Two Democratic lawmakers are introducing legislation in the House and Senate that would block federal funds from being used to pay for President TrumpDonald John TrumpTillerson: Russia already looking to interfere in 2018 midterms Dems pick up deep-red legislative seat in Missouri Speier on Trump’s desire for military parade: ‘We have a Napoleon in the making’ MORE‘s reported plan to hold a military parade.
Sen. Ben CardinBenjamin (Ben) Louis CardinMenendez to regain spot as top Foreign Relations Dem US could reinstate security assistance if Pakistan takes ‘decisive’ steps Cardin files to run for third term MORE (D-Md.) and Rep. Marc VeaseyMarc Allison VeaseyOvernight Tech: States sue FCC over net neutrality repeal | Senate Dems reach 50 votes on measure to override repeal | Dems press Apple on phone slowdowns, kids’ health | New Android malware found Dem lawmakers push Apple on public health risks, iPhone slowdowns House Dem pledges another vote to impeach Trump MORE (D-Texas) introduced bills in their respective chambers that would bar the Trump administration from using taxpayer money to fund such a parade, which could come with a multimillion dollar price tag.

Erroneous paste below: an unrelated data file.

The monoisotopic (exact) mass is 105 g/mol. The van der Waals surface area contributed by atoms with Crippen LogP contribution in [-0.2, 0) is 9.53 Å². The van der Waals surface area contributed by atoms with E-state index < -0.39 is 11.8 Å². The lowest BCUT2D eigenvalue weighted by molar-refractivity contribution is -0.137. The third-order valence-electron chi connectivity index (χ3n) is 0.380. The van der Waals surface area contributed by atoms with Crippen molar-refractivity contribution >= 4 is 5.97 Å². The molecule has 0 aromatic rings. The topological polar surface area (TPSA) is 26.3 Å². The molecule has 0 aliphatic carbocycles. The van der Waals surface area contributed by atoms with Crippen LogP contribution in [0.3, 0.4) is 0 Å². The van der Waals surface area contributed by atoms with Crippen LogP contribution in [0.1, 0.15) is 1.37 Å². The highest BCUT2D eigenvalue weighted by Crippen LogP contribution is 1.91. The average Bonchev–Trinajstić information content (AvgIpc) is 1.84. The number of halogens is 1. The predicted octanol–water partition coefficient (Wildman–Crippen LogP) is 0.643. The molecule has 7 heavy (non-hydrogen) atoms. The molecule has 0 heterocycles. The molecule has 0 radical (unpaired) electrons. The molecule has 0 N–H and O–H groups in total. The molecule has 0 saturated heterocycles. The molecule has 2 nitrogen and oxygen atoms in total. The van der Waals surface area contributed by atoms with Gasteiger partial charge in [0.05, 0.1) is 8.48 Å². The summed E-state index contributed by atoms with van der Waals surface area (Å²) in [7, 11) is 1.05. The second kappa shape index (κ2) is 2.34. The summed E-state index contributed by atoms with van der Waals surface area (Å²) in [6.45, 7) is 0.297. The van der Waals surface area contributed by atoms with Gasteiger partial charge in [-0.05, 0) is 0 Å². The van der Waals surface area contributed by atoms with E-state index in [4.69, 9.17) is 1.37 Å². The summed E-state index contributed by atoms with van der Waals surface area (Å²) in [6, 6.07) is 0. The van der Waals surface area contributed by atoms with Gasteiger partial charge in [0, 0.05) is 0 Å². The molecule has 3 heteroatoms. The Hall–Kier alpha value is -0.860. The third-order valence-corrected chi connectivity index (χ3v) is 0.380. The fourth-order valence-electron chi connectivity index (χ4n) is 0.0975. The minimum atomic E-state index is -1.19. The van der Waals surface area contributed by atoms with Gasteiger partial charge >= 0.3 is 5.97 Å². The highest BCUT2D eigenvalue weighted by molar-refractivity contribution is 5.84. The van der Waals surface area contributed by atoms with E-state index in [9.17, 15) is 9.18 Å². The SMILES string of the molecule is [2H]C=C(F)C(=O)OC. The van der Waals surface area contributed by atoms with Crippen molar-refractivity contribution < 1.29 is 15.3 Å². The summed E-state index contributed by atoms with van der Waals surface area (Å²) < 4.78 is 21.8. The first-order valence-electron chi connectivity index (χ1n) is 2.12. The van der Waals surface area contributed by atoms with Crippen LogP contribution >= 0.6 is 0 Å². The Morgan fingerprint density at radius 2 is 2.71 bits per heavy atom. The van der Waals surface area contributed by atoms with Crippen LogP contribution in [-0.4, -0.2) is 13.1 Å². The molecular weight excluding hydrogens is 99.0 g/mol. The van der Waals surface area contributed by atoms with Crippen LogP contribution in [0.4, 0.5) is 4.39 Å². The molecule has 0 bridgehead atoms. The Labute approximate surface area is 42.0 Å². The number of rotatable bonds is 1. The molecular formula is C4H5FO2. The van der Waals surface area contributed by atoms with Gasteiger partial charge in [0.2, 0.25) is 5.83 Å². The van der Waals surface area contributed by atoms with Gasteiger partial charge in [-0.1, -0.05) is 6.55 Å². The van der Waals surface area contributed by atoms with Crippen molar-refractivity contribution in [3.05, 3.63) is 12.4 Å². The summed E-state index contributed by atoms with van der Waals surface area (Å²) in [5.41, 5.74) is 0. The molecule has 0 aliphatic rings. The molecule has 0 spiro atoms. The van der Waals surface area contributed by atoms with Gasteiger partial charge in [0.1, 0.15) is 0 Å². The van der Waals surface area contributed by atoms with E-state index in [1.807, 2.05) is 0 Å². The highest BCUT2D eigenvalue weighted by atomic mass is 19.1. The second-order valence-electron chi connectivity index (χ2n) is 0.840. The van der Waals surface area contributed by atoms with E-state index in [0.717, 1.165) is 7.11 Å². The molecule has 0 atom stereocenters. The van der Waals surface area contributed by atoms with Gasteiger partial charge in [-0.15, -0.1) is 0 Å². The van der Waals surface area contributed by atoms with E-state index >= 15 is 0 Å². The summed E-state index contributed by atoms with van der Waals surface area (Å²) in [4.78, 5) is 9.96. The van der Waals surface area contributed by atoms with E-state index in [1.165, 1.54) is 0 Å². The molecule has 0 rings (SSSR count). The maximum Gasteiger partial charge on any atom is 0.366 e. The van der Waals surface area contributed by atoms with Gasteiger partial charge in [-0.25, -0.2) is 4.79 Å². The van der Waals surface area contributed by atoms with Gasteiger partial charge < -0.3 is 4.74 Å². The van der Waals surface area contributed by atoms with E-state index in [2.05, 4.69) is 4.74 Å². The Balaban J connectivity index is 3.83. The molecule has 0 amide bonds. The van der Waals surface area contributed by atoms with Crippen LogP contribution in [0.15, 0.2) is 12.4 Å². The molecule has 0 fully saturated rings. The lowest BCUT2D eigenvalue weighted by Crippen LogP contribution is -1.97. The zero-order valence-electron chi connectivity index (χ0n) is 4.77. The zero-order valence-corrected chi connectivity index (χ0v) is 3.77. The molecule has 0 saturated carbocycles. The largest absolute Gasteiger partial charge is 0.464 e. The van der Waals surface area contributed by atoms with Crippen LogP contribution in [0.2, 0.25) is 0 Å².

In a letter to Senate colleagues, Cardin called on lawmakers to throw their support behind his measure.
“We have the best armed forces in the world. We don’t need to flex our muscles to showcase our military hardware,” Cardin wrote. “Our brave military men and women flex their might around the world every day on behalf of our nation.”
Trump has long floated the idea of holding a grand display of the nation’s military might. He expressed awe over the Bastille Day parade in France last year that featured soldiers, fighter jets and the like, and has reportedly said that he wants a similar parade in the U.S.
But his musings took on a more concrete form last month when he directed Pentagon officials to begin exploring the possibility of a military parade, The Washington Post reported. The Pentagon later confirmed that officials were looking into the idea.
That proposal, however, is already facing scrutiny from lawmakers on both sides of the aisle, who have said that such grand displays of military hardware show weakness and are more common among authoritarian governments, like that of North Korea.
Veasey blasted the reported parade plan, calling it an expensive attempt by Trump to drive up his approval ratings and an insult to U.S. service members that it is intended to celebrate.
“An expensive political ploy whose sole aim is to boost Trump’s approval ratings is an insult to their service and detracts from resources needed to provide meaningful assistance to veterans and current service members,” he said in a statement.
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